An Echo of Something I Can’t Remember

Paralaxe Editions 

The Frost of Time

Hard Return

Transactions In Time

czaszka (rec.)
At times the record feels like a glacial cast of minimal techno, particularly on 11-minute closer “Exciting Vertebrate”, with pointillist harmonies splashed between the sweep of a robotic searchlight. Both “Mirror Light” and the title track centre on juddering bass pulses – the former accompanied by the jousting of plastic straws, the latter featuring what resembles a wand scraped across a large metal spring. “Immortality For All Birds” is the record’s beautiful anomaly, like looped duet for feedback and cuckoo clock, receding and approaching as if traversing the spectrum of dream fidelity. And perhaps our relationship with dreams offer a solid precedent for Transactions In Time – earthly chronology is suspended, and we’re brought into something strange and unfathomable, yet internally coherent and perfect somehow. ~ Jack Chuter, ATTN, 2022

The Plumb Sutra 

Bezirk Tapes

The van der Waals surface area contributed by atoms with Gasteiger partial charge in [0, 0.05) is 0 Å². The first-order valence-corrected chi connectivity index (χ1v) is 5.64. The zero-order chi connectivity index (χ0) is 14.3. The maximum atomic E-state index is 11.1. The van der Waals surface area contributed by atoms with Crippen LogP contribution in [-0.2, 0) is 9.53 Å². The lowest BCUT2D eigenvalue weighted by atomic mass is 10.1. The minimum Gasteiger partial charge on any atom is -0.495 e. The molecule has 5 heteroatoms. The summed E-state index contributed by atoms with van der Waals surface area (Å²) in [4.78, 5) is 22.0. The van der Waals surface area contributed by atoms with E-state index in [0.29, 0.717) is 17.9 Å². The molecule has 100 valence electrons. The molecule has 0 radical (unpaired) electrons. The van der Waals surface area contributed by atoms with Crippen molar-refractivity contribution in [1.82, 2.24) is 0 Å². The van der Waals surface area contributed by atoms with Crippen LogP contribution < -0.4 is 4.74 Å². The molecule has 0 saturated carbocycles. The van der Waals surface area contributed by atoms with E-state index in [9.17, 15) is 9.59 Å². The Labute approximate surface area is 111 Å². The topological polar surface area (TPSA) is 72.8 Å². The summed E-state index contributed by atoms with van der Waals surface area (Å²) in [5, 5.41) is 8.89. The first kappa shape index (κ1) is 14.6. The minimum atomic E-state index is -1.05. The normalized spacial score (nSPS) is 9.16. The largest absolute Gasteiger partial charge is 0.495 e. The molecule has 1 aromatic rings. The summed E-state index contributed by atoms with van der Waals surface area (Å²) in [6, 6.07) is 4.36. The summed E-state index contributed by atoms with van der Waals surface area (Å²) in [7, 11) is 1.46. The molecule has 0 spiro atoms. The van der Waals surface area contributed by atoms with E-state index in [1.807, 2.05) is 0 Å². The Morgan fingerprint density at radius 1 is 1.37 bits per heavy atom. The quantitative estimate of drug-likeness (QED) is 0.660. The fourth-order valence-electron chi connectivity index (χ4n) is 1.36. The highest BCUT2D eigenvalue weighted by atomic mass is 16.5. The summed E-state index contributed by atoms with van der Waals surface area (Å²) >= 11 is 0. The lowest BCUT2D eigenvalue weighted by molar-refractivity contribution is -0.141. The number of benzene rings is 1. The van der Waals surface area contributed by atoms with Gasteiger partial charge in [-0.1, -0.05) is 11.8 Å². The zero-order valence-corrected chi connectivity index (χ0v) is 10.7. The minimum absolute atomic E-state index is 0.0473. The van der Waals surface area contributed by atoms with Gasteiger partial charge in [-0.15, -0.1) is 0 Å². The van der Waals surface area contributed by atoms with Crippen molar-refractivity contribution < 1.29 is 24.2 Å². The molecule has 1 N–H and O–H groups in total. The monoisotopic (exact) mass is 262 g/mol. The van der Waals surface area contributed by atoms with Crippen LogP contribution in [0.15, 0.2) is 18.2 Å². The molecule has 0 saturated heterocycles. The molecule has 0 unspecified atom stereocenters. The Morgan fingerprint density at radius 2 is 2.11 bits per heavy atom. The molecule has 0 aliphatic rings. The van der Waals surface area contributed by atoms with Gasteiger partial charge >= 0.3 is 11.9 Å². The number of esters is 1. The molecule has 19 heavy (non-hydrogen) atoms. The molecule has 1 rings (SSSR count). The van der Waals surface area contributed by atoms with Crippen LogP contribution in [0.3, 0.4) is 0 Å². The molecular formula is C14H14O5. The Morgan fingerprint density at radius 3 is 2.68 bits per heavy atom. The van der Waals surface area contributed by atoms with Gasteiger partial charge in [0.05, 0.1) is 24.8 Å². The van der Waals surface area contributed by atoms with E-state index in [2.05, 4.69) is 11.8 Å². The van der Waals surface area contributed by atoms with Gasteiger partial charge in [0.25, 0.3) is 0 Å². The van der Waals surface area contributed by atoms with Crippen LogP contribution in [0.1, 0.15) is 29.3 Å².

The spirits are confused and dancing on Daphne X’s transfixing The Plumb Sutra. Recorded in an isolated house in the Galicia region of Spain, The Plumb Sutra is folk music from an alternate universe. Cryptic patterns keep finding their way to the surface throughout the album, the rhythmic cadences imbued with a layer of ghost dust that find surprising ways to entrance listeners. In Galician folklore, the Miño River was home to witches, animals, and amphibian-humans that lived together peacefully, and on The Plumb Sutra, Daphne X brings that spirit to life
Brad Rose, Foxy Digitalis, Nov 2021

The Dissolution of Eva


Àgua Viva 

tsss tapes

Water, or more specifically its collision with different surfaces, is the focus of Daphne X’s Água Viva. The Barcelona-based Greek sound artist presents four recordings of the liquid hitting polyester, metal and skin. Like all the best ideas this is a relatively simple one, but the decision to commit these events to tape pushes you to pay attention in new ways. Daphne X (aka Daphne Xanthopoulou’s) approach to field recording is the audio equivalent of a scientific illustrator not necessarily striving for photorealism, but exaggerating salient features. At times the recordings have been affected subtly, sounds looped or frequencies bolstered, affording more space and amplification to certain events. At others, the mics have been expertly placed to let incidental information and hints of location and situation creep in and take centre stage. Listening to the drops and splashes ends up strangely addictive. I find my brain attempting to map the time and space in which the recordings took place, as every eerie echo and subtle resonance is rendered as a question with no clear answer.  ~ Daryl Worthington, Spool's Out, The Quietus , Oct 2020

d(ear) diaries

Eminent Observer